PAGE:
Friday, 6 September 2019

Questions (1922)

Kate O'Connell

Question:

1922. Deputy Kate O'Connell asked the Minister for Housing, Planning and Local Government his plans to increase the necessary equipment and resources of Dublin Fire Brigade in view of the increasing height and density of new residential developments; the way in which new development would impact on the area serviced by the Tallaght fire station, Dublin 24; the way in which the station is to be upgraded; and if he will make a statement on the matter. [34824/19]

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Written answers (Question to Housing)

The provision of fire services is a statutory function of fire authorities under the provisions of the Fire Services Acts 1981 and 2003. In the case of Dublin, the City Council provides fire services on behalf of the other three Dublin local authorities also.

My Department supports fire authorities mainly through setting national policy and co-ordinating its implementation; providing capital funding for fire appliances, emergency equipment and the construction and upgrading of fire stations; centralised training programmes and co-ordination of the development of guidance on operational and other fire service related matters.

In relation to fire service response, the management of resources, equipment and the number and type of fire appliances is a matter for each of the fire authorities based on their assessment of local needs and requirements. Continued investment in the national fleet is one of the key priorities for my Department's Fire Services Capital Programme. Under the capital programmes since 2008, my Department has funded nine ‘Class B’ appliances and two turntable ladders for Dublin. My Department continues to work closely with fire services in Dublin in relation to further priority projects.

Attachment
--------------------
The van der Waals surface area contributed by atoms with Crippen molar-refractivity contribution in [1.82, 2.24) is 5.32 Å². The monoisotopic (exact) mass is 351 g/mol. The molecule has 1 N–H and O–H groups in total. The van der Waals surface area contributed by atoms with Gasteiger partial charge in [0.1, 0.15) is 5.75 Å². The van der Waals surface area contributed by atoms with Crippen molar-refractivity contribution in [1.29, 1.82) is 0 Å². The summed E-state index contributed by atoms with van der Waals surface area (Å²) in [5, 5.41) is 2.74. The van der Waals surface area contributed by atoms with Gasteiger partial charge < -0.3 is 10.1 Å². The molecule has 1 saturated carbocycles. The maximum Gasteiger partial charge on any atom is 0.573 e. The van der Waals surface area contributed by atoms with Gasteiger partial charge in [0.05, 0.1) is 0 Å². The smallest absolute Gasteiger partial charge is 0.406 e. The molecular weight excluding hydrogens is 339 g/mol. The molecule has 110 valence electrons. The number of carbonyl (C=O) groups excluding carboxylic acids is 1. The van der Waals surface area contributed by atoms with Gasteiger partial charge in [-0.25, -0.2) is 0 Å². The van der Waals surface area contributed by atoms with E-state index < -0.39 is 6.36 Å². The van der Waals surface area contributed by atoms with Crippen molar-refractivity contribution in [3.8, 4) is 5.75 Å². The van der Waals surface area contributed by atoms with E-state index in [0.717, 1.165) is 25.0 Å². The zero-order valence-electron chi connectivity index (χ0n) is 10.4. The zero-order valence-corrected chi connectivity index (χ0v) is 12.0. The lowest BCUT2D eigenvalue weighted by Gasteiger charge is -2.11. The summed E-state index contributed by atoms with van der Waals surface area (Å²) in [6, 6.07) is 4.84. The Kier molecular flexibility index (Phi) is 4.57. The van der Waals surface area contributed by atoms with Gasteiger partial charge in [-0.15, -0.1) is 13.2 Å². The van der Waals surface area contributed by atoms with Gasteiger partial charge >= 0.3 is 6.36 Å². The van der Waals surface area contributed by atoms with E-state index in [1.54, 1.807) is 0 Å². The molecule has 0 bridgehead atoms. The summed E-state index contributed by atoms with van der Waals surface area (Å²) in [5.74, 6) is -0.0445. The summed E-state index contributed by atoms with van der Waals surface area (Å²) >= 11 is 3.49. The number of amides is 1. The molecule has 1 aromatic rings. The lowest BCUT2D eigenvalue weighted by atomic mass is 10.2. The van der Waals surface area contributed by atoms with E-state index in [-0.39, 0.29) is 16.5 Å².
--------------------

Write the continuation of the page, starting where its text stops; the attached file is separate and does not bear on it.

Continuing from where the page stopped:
Fire safety issues are kept under review by the Management Board of my Department's National Directorate for Fire and Emergency Management (NDFEM).

In terms of buildings, the primary statutory responsibility for ensuring the safety of persons using any building rests with the persons having control of those buildings. The design and construction of buildings in the first instance, including in-built fire safety features such as building layout, means of escape and fire resistance are critical for protecting persons from fire. Safety features, such as fire detection and alarm systems, support safe evacuation of occupants and the containment of fires. The appropriate fire safety measures in any building are based on the scale, density and height of the building and are set out in national Building Regulations and associated Technical Guidance and Codes of Practice.

The National Directorate for Fire and Emergency Management (NDFEM) in my Department published a Report in 2016 titled “Local Delivery – National Consistency”, which includes information on the Area Risk Categorisation process and the fire services provided in Dublin. Fire service response to any particular incident or category of incidents is determined by the Chief Fire Officer, taking account of national policy and guidance. A National Incident Command System was developed by the NDFEM in 2009 and was introduced nationwide with appropriate training and support materials. The Incident Commander decides on the appropriate course of action to be taken in any given situation, taking into consideration the balance of needs, risk and resources, with particular regard to health, safety and welfare of fire-fighters.

In relation to fighting fires in high-rise buildings, my Department issued guidance entitled "Fighting Fires in High-Rise Buildings" in April 2011. This was part of a suite of 47 Standard Operational Guidance (SOG) documents developed between 2010 and 2012 by fire service personnel and issued by the NDFEM. A copy of the SOG concerned, SOG 3.02, is available on my Department's website at the following link: www.housing.gov.ie/sites/default/files/migrated-files/en/Publications/Community/FireandEmergencyServices/FileDownLoad%2C33367%2Cen.pdf.

There has been a steady decline in the number of fire incidents and the number of fatalities resulting from fires in Ireland over the past decade. Using the three-year averaged annual fire death rate per million of population metric, Ireland is among the countries where fire fatalities are seen to have been reduced to under 6 fire deaths per million of population. Work must continue in order to avoid the tragedy of fatalities from fire, the vast majority of which occur in the home. However, the positive impact of better fire safety design in buildings, effective fire safety management by those with statutory responsibility in large and complex buildings and improvements in community fire safety strategies, as well as fire services response, all contribute to a enhanced fire safety. These important matters are kept under constant review at local and national level.